With the holidays close at hand, many people may be looking to adopt pets. While pets are amazing and bring joy to our lives, dogs in particular may need a little more training to navigate the complexities of the human world they live in.
In this week’s column, we’ll discuss some helpful tips for teaching a dog to sit, and also to not jump up on people. The sit command is often the first command that a dog learns, and it’s one that we aim to teach our dogs at the shelter. Even dogs that know the command can benefit from a refresher!
The Sit and Stay Commands
Begin by placing a treat in your hand and approaching the dog, placing the treat at the dog’s eye level.
Move your hand with the treat above and a little behind the dog’s head.
Say “sit, and hold your other hand outstretched above the dog, which will be the visual part of your command.
When the dog sits down to more easily investigate what’s in your hand, provide lots of praise, along with the treat.
Once the dog has learned sit, then it’s easy to begin teaching the stay command.
First, say “stay” and have the dog maintain the sit position with you standing right there.
Then, practice backing away slightly, and increase the distance when telling the dog to stay until you can be across the room with them maintaining the “stay.”
Training Dogs Not to Jump on People
The “sit” and “stay” commands are a great starting point to teach dogs a variety of commands and tricks. For example, “sit” is very helpful when teaching a dog not to jump up on people. It’s a natural behavior for dogs to want to jump up to greet their friends, but especially in medium-to-large dogs, jumping on people can potentially knock down a person and cause injury, especially in physically frail individuals and children. Jumping can also lead to scratches, and on muddy days, unwanted stains on clothing.
For those with dogs who have an inclination to jump on people, the Humane Society of the United States recommends both management to prevent jumping from occurring and training to teach the dog not to try to jump in the first place. Management can take the form of having the dog on leash when visitors arrive. You may step on the dog’s leash to keep it short enough to prevent jumping.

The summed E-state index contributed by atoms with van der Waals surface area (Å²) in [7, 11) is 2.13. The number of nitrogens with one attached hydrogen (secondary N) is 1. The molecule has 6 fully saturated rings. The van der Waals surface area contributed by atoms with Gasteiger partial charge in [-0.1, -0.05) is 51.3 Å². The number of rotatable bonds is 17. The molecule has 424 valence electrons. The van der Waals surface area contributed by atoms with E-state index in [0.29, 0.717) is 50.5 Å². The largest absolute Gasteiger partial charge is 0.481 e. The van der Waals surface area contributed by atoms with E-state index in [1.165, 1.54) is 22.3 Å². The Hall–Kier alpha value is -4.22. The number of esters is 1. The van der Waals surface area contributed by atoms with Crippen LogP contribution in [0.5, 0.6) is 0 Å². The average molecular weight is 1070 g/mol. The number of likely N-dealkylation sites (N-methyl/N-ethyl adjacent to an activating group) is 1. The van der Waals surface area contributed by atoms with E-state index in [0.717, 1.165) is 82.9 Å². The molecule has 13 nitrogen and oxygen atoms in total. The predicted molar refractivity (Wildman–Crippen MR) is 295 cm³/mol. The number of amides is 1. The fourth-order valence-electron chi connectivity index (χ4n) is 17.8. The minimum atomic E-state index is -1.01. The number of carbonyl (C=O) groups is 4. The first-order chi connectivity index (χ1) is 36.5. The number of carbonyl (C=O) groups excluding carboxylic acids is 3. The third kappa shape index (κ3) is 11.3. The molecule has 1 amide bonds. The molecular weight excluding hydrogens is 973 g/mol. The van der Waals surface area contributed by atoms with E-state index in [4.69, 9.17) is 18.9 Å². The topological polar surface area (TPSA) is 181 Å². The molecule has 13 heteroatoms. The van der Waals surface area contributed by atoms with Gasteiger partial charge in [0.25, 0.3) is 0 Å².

When training a dog not to jump on people, keep in mind that dogs engage in behaviors, such as jumping, to get some form of reward, so figuring out the dog’s motivation and removing the motivation is key to stopping an unwanted behavior. In the case of jumping, dogs are often seeking attention or interaction, so ignoring the dog when engaging in that behavior can be helpful. Also, you can give the “sit” command when visitors come up to interact with the dog, and instruct them to only pet or talk to the dog when all four paws are on the floor. It’s even possible to enlist visitors who your dog likes to assist in this training. The Humane Society of The United States gives the following tips:
“ Give your dog the "sit" command. (This exercise assumes your dog already knows how to "sit.")
The greeter approaches you and your dog. If your dog stands up, the greeter immediately turns and walks away.
Ask your dog to "sit," and have the greeter approach again.
Keep repeating until your dog remains seated as the greeter approaches.
If your dog does remain seated, the greeter can give your dog a treat as a reward.”
The most important aspect of training dogs is that everyone that the dog interacts with should ideally stick to the same rules and responses for behaviors. Dogs are typically unable to understand that jumping is okay with some people but not with others, or that it’s okay when the dog is clean and not when they’ve been rolling in the mud.
The Benefits of Working with a Trainer
Many find it helpful to enlist the help of an experienced dog trainer, both with basic skills and for more advanced behavioral needs. Trainers may be able to teach dogs new commands or behaviors more quickly due to their expertise and knowledge of dog psychology. We have recently been working with Theresa Nichols, a dog trainer who works with Bark Busters. She helped us to train one of our dogs with special needs, named Harriet, who arrived at the shelter with severe anxiety and no training on how to interact with people or other dogs.
Nichols worked with Harriet several hours each week until Harriet learned how to walk on a leash, became much more well-mannered and less reactive with other dogs, and was able to be accepted by a rescue organization, which was able to quickly find Harriet an adoptive home. To learn more information, visit https://www.barkbusters.com.
We’d also love to give a reminder that we are currently participating in Express Feedback for Good, which allows our supporters to earn donations for LCHS without spending any money. When you text "PAWS" to 31996, you will receive a sign up link to give feedback on your favorite brands (Netflix, Dunkin Donuts, etc.) and for each feedback you complete, they will donate $2 to us! You can give up to 75 opinions per person (that's $150 you could donate without spending a cent).
If you fill out all 75 before January 14th, you could win an LCHS logo sticker from us! Be sure to follow our social media accounts for more updates. So far this month, we have had 64 adoptions, and 40 pets have had the opportunity to spend time in foster homes. We hope to achieve 150 adoptions and send 150 pets into foster by the end of the month. Thank you to everyone who has helped us in achieving our lifesaving mission by adopting, fostering, volunteering, and donating.